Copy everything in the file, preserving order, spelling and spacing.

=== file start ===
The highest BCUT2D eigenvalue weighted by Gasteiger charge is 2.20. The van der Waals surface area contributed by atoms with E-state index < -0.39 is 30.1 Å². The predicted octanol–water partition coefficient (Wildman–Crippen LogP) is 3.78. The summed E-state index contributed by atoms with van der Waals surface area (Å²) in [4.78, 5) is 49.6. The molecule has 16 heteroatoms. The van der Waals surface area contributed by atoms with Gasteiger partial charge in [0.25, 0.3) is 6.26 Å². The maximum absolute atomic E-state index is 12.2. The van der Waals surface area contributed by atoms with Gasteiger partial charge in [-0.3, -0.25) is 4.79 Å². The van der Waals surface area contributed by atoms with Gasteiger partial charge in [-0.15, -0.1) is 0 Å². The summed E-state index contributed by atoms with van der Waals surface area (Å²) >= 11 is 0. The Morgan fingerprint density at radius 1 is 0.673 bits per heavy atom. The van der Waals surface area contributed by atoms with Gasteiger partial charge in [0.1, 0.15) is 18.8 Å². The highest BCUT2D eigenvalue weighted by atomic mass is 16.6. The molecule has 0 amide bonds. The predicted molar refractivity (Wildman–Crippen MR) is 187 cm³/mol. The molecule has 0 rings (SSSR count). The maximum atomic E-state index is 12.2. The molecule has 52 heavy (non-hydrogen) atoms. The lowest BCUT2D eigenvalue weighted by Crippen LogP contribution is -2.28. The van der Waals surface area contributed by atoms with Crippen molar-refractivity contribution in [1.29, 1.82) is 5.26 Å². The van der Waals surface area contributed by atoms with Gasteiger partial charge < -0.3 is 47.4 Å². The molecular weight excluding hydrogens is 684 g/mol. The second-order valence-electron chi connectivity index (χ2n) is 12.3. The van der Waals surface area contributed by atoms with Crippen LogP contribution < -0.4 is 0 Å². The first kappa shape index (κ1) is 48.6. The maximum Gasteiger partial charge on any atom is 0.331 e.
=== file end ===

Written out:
The highest BCUT2D eigenvalue weighted by Gasteiger charge is 2.20. The van der Waals surface area contributed by atoms with E-state index < -0.39 is 30.1 Å². The predicted octanol–water partition coefficient (Wildman–Crippen LogP) is 3.78. The summed E-state index contributed by atoms with van der Waals surface area (Å²) in [4.78, 5) is 49.6. The molecule has 16 heteroatoms. The van der Waals surface area contributed by atoms with Gasteiger partial charge in [0.25, 0.3) is 6.26 Å². The maximum absolute atomic E-state index is 12.2. The van der Waals surface area contributed by atoms with Gasteiger partial charge in [-0.3, -0.25) is 4.79 Å². The van der Waals surface area contributed by atoms with Gasteiger partial charge in [-0.15, -0.1) is 0 Å². The summed E-state index contributed by atoms with van der Waals surface area (Å²) >= 11 is 0. The Morgan fingerprint density at radius 1 is 0.673 bits per heavy atom. The van der Waals surface area contributed by atoms with Gasteiger partial charge in [0.1, 0.15) is 18.8 Å². The highest BCUT2D eigenvalue weighted by atomic mass is 16.6. The molecule has 0 amide bonds. The predicted molar refractivity (Wildman–Crippen MR) is 187 cm³/mol. The molecule has 0 rings (SSSR count). The maximum atomic E-state index is 12.2. The molecule has 52 heavy (non-hydrogen) atoms. The lowest BCUT2D eigenvalue weighted by Crippen LogP contribution is -2.28. The van der Waals surface area contributed by atoms with Crippen molar-refractivity contribution in [1.29, 1.82) is 5.26 Å². The van der Waals surface area contributed by atoms with Gasteiger partial charge < -0.3 is 47.4 Å². The molecular weight excluding hydrogens is 684 g/mol. The second-order valence-electron chi connectivity index (χ2n) is 12.3. The van der Waals surface area contributed by atoms with Crippen LogP contribution < -0.4 is 0 Å². The first kappa shape index (κ1) is 48.6. The maximum Gasteiger partial charge on any atom is 0.331 e.